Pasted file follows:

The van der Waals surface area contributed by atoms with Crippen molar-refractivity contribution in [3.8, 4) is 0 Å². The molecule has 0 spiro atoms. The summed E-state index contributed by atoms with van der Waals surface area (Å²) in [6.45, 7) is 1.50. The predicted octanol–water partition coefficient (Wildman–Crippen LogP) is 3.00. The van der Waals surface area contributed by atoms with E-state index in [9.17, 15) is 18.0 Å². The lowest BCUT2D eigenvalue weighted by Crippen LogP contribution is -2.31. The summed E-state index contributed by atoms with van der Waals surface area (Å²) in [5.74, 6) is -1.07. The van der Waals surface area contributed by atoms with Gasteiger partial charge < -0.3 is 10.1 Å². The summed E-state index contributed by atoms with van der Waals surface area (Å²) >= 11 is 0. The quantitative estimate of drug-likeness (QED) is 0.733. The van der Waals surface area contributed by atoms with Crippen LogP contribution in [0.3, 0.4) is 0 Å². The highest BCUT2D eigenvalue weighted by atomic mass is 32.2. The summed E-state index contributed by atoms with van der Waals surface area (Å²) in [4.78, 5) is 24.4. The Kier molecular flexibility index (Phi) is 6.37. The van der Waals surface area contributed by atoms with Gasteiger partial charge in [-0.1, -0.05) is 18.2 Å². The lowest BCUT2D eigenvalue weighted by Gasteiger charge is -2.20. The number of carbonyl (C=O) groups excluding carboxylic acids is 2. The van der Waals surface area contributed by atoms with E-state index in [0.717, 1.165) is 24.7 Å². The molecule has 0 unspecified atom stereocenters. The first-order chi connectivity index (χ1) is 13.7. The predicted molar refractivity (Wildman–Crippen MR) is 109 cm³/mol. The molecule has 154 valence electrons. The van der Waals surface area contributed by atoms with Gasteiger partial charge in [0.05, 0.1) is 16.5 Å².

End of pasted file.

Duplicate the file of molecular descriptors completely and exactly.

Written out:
The van der Waals surface area contributed by atoms with Crippen molar-refractivity contribution in [3.8, 4) is 0 Å². The molecule has 0 spiro atoms. The summed E-state index contributed by atoms with van der Waals surface area (Å²) in [6.45, 7) is 1.50. The predicted octanol–water partition coefficient (Wildman–Crippen LogP) is 3.00. The van der Waals surface area contributed by atoms with E-state index in [9.17, 15) is 18.0 Å². The lowest BCUT2D eigenvalue weighted by Crippen LogP contribution is -2.31. The summed E-state index contributed by atoms with van der Waals surface area (Å²) in [5.74, 6) is -1.07. The van der Waals surface area contributed by atoms with Gasteiger partial charge < -0.3 is 10.1 Å². The summed E-state index contributed by atoms with van der Waals surface area (Å²) >= 11 is 0. The quantitative estimate of drug-likeness (QED) is 0.733. The van der Waals surface area contributed by atoms with Crippen LogP contribution in [0.3, 0.4) is 0 Å². The highest BCUT2D eigenvalue weighted by atomic mass is 32.2. The summed E-state index contributed by atoms with van der Waals surface area (Å²) in [4.78, 5) is 24.4. The Kier molecular flexibility index (Phi) is 6.37. The van der Waals surface area contributed by atoms with Gasteiger partial charge in [-0.1, -0.05) is 18.2 Å². The lowest BCUT2D eigenvalue weighted by Gasteiger charge is -2.20. The number of carbonyl (C=O) groups excluding carboxylic acids is 2. The van der Waals surface area contributed by atoms with E-state index in [0.717, 1.165) is 24.7 Å². The molecule has 0 unspecified atom stereocenters. The first-order chi connectivity index (χ1) is 13.7. The predicted molar refractivity (Wildman–Crippen MR) is 109 cm³/mol. The molecule has 154 valence electrons. The van der Waals surface area contributed by atoms with Gasteiger partial charge in [0.05, 0.1) is 16.5 Å².